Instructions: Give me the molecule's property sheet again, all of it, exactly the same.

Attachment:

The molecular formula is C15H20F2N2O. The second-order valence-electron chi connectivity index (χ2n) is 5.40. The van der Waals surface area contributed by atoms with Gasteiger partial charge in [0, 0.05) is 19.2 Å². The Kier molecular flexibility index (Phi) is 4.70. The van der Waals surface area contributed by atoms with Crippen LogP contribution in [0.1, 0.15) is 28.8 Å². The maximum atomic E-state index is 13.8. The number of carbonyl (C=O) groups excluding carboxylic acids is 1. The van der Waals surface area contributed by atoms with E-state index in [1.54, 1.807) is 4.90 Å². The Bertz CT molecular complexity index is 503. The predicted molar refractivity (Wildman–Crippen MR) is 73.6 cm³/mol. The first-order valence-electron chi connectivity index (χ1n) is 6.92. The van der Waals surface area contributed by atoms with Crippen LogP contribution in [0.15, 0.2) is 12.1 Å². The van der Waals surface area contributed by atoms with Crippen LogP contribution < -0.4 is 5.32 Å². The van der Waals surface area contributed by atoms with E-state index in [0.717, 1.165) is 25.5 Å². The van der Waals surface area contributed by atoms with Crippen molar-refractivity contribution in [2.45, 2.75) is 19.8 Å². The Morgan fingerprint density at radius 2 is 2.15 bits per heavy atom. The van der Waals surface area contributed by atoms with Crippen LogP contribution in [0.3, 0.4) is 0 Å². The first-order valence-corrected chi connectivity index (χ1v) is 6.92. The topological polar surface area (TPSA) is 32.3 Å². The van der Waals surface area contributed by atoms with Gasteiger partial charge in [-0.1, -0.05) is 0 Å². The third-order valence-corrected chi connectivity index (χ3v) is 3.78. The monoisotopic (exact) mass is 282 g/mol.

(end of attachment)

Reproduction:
The molecular formula is C15H20F2N2O. The second-order valence-electron chi connectivity index (χ2n) is 5.40. The van der Waals surface area contributed by atoms with Gasteiger partial charge in [0, 0.05) is 19.2 Å². The Kier molecular flexibility index (Phi) is 4.70. The van der Waals surface area contributed by atoms with Crippen LogP contribution in [0.1, 0.15) is 28.8 Å². The maximum atomic E-state index is 13.8. The number of carbonyl (C=O) groups excluding carboxylic acids is 1. The van der Waals surface area contributed by atoms with E-state index in [1.54, 1.807) is 4.90 Å². The Bertz CT molecular complexity index is 503. The predicted molar refractivity (Wildman–Crippen MR) is 73.6 cm³/mol. The first-order valence-electron chi connectivity index (χ1n) is 6.92. The van der Waals surface area contributed by atoms with Crippen LogP contribution in [0.15, 0.2) is 12.1 Å². The van der Waals surface area contributed by atoms with Crippen LogP contribution < -0.4 is 5.32 Å². The van der Waals surface area contributed by atoms with E-state index in [0.717, 1.165) is 25.5 Å². The van der Waals surface area contributed by atoms with Crippen molar-refractivity contribution in [2.45, 2.75) is 19.8 Å². The Morgan fingerprint density at radius 2 is 2.15 bits per heavy atom. The van der Waals surface area contributed by atoms with Crippen LogP contribution in [0.3, 0.4) is 0 Å². The first-order valence-corrected chi connectivity index (χ1v) is 6.92. The topological polar surface area (TPSA) is 32.3 Å². The van der Waals surface area contributed by atoms with Gasteiger partial charge in [-0.1, -0.05) is 0 Å². The third-order valence-corrected chi connectivity index (χ3v) is 3.78. The monoisotopic (exact) mass is 282 g/mol.